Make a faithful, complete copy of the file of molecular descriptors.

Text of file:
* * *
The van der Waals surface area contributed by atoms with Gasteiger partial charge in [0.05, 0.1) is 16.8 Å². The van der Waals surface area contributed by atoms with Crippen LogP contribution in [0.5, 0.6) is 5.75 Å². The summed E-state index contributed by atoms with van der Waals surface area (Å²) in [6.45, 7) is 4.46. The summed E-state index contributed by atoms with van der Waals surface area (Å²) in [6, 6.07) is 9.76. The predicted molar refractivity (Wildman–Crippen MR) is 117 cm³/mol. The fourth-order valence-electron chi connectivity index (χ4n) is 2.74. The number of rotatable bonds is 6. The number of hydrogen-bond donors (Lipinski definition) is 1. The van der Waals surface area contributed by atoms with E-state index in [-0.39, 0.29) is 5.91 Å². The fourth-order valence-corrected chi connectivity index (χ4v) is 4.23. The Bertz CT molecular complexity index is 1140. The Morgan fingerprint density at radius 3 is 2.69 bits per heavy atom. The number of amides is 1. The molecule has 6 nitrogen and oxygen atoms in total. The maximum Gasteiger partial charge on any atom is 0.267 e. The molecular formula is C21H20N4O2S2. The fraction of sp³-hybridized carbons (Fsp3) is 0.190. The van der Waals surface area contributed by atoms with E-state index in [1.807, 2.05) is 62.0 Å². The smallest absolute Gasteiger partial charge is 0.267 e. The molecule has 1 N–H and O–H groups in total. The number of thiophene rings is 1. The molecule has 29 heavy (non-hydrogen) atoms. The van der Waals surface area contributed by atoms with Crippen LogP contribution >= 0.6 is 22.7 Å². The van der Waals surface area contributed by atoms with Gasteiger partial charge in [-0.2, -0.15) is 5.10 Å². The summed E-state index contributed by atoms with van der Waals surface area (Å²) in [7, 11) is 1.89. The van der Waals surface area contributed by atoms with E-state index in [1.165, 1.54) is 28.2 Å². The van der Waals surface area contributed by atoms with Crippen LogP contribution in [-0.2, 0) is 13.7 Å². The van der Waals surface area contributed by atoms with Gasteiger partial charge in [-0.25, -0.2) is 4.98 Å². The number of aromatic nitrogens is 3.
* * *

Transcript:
The van der Waals surface area contributed by atoms with Gasteiger partial charge in [0.05, 0.1) is 16.8 Å². The van der Waals surface area contributed by atoms with Crippen LogP contribution in [0.5, 0.6) is 5.75 Å². The summed E-state index contributed by atoms with van der Waals surface area (Å²) in [6.45, 7) is 4.46. The summed E-state index contributed by atoms with van der Waals surface area (Å²) in [6, 6.07) is 9.76. The predicted molar refractivity (Wildman–Crippen MR) is 117 cm³/mol. The fourth-order valence-electron chi connectivity index (χ4n) is 2.74. The number of rotatable bonds is 6. The number of hydrogen-bond donors (Lipinski definition) is 1. The van der Waals surface area contributed by atoms with E-state index in [-0.39, 0.29) is 5.91 Å². The fourth-order valence-corrected chi connectivity index (χ4v) is 4.23. The Bertz CT molecular complexity index is 1140. The Morgan fingerprint density at radius 3 is 2.69 bits per heavy atom. The number of amides is 1. The molecule has 6 nitrogen and oxygen atoms in total. The maximum Gasteiger partial charge on any atom is 0.267 e. The molecular formula is C21H20N4O2S2. The fraction of sp³-hybridized carbons (Fsp3) is 0.190. The van der Waals surface area contributed by atoms with E-state index in [1.807, 2.05) is 62.0 Å². The smallest absolute Gasteiger partial charge is 0.267 e. The molecule has 1 N–H and O–H groups in total. The number of thiophene rings is 1. The molecule has 29 heavy (non-hydrogen) atoms. The van der Waals surface area contributed by atoms with Crippen LogP contribution >= 0.6 is 22.7 Å². The van der Waals surface area contributed by atoms with Gasteiger partial charge in [-0.2, -0.15) is 5.10 Å². The summed E-state index contributed by atoms with van der Waals surface area (Å²) in [7, 11) is 1.89. The van der Waals surface area contributed by atoms with E-state index in [1.165, 1.54) is 28.2 Å². The van der Waals surface area contributed by atoms with Crippen LogP contribution in [-0.2, 0) is 13.7 Å². The van der Waals surface area contributed by atoms with Gasteiger partial charge in [-0.25, -0.2) is 4.98 Å². The number of aromatic nitrogens is 3.